6. Discrimination in health care and CAM use in a representative sample of U.S. adults.

    Science.gov (United States)

    Thorburn, Sheryl; Faith, Jennifer; Keon, Karen Levy; Tippens, Kimberly M

    2013-06-01

    Discrimination in medical settings may influence patient attitudes about health care and health-seeking behaviors. Patients who experience discrimination may seek alternative means of health care, including use of complementary and alternative medicine (CAM). The objective of this study was to examine the relationship between discrimination in health care and CAM use. Data come from the 2001 Health Care Quality Survey (HCQS), which used a multistage sampling design with random-digit dialing, oversampling telephone exchanges with higher densities of African-American, Hispanic, and Asian households. The 2001 HCQS sample consisted of 6722 adults living in the continental United States. To correct for the disproportionate sample design, data were adjusted using sample weights to make the results representative of the U.S. population 18 years and older. Present analyses were limited to 6008 respondents who had visited a doctor or clinic or had been admitted to the hospital in the last 2 years. Outcome measures were CAM use, practitioner-provided CAM use, and herbal medicine use. In adjusted logistic regression analyses, discrimination in health care was significantly associated with use of herbal medicines alone (adjusted odds ratio=1.47, confidence interval: 1.05, 2.04), but not with use of practitioner-provided CAM (i.e., use of acupuncture, chiropractor, traditional healer or herbalist, alone or in combination with herbal medicines). Further research is needed to examine the direction of the relationship between discrimination and CAM use and differences by CAM modality.

  7. Formal verification of medical monitoring software using Z language: a representative sample.

    Science.gov (United States)

    Babamir, Seyed Morteza; Borhani, Mehdi

    2012-08-01

    Medical monitoring systems are useful aids assisting physicians in keeping patients under constant surveillance; however, taking sound decision by the systems is a physician concern. As a result, verification of the systems behavior in monitoring patients is a matter of significant. The patient monitoring is undertaken by software in modern medical systems; so, software verification of modern medial systems have been noticed. Such verification can be achieved by the Formal Languages having mathematical foundations. Among others, the Z language is a suitable formal language has been used to formal verification of systems. This study aims to present a constructive method to verify a representative sample of a medical system by which the system is visually specified and formally verified against patient constraints stated in Z Language. Exploiting our past experience in formal modeling Continuous Infusion Insulin Pump (CIIP), we think of the CIIP system as a representative sample of medical systems in proposing our present study. The system is responsible for monitoring diabetic's blood sugar.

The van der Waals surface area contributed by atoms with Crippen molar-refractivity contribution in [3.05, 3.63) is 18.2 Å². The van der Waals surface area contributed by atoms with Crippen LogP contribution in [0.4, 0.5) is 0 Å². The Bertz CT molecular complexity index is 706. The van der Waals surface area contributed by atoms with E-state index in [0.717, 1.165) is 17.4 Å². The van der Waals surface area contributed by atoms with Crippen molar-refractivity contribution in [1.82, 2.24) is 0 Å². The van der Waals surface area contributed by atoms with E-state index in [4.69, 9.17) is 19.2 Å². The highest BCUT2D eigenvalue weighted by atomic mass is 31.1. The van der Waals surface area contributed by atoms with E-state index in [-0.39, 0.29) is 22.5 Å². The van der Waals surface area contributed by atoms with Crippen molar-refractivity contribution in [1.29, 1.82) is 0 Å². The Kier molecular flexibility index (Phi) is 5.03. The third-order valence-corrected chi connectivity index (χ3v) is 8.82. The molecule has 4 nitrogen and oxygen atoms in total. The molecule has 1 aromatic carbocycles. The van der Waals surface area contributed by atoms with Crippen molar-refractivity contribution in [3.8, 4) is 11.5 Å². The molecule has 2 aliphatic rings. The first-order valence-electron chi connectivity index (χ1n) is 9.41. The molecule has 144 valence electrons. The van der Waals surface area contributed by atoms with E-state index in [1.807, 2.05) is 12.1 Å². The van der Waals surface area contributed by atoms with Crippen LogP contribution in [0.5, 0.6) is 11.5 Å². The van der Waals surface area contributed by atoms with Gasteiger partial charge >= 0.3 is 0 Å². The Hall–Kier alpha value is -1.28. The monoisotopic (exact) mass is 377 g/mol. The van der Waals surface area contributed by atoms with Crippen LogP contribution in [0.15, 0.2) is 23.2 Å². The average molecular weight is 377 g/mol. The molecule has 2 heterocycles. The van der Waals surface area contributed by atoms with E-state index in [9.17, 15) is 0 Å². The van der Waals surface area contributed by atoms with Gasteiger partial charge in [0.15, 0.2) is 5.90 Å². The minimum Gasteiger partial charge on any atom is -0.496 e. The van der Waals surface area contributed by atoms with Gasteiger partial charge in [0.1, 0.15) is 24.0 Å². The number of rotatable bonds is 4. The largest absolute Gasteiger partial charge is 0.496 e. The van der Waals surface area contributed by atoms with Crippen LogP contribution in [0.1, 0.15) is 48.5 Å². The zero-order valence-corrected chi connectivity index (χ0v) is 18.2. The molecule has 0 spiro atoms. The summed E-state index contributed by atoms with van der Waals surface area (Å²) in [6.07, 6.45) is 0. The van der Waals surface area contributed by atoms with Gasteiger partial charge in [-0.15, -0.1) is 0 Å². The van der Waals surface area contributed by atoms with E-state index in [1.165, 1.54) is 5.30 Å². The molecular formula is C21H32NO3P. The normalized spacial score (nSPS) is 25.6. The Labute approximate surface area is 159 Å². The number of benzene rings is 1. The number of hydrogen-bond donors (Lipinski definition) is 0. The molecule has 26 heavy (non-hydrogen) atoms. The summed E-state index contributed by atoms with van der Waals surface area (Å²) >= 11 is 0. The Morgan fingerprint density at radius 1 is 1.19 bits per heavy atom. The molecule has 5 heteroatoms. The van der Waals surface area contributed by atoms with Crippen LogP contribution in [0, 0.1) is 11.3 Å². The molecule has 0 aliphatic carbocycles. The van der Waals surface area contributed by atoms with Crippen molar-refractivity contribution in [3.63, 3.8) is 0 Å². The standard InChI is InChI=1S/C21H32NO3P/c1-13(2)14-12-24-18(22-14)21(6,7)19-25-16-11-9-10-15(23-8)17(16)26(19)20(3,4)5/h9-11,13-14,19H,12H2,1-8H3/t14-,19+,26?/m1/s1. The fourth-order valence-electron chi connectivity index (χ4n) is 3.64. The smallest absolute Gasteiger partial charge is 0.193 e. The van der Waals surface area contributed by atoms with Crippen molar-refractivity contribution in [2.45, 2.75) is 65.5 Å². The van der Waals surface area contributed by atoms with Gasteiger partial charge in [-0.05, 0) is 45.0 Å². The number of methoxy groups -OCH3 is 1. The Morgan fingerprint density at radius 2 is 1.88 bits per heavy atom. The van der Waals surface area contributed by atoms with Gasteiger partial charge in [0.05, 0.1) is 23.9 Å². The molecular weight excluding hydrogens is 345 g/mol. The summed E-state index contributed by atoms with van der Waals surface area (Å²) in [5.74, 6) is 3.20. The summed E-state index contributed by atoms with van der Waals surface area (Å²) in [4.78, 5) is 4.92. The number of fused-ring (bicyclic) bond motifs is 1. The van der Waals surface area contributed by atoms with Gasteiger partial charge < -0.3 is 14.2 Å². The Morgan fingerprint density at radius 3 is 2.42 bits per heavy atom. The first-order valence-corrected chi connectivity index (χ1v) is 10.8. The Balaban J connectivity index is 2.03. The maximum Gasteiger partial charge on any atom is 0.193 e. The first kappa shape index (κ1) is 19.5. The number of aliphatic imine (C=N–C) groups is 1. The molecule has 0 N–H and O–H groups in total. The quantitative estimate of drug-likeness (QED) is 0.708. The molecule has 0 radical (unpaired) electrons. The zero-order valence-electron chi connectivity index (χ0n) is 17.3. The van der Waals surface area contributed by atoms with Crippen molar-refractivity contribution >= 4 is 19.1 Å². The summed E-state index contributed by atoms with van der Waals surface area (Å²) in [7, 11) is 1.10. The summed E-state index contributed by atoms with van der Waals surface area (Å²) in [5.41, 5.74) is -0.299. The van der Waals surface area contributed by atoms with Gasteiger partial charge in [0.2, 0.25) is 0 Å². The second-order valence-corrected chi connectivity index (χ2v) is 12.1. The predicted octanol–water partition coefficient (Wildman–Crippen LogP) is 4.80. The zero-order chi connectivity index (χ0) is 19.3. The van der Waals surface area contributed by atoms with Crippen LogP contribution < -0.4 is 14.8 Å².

8. Childhood adversities and distress - The role of resilience in a representative sample

    Science.gov (United States)

    Beutel, Manfred E.; Tibubos, Ana N.; Klein, Eva M.; Schmutzer, Gabriele; Reiner, Iris; Kocalevent, Rüya-Daniela; Brähler, Elmar

    2017-01-01

    While adverse childhood experiences have been shown to contribute to adverse health outcomes in adulthood, specifically distress and somatic symptoms, few studies have examined their joint effects with resilient coping style on adult adjustment. Hence, we aim to determine the association between resilient coping and distress in participants with and without reported childhood adversities. A representative German community sample (N = 2508) between 14–92 years (1334 women; 1174 men) was examined by the short form of the Childhood Trauma Questionnaire, the Brief Resilience Coping Scale, standardized scales of distress and somatoform symptoms. Childhood adversity was associated with reduced adjustment, social support and resilience. It was also strongly associated with increased distress and somatoform complaints. Resilient coping was not only associated with lower distress, it also buffered the effects of childhood adversity on distress. Our study corroborates the buffering effect of resilience in a representative German sample. High trait resilient subjects show less distress and somatoform symptoms despite reported childhood adversities in comparison to those with low resilient coping abilities. PMID:28296938

  9. Multiscale imaging of carbonate rocks and representative sampling for digital rock physics

    Science.gov (United States)

    Yoon, H.; Dewers, T. A.

    2015-12-01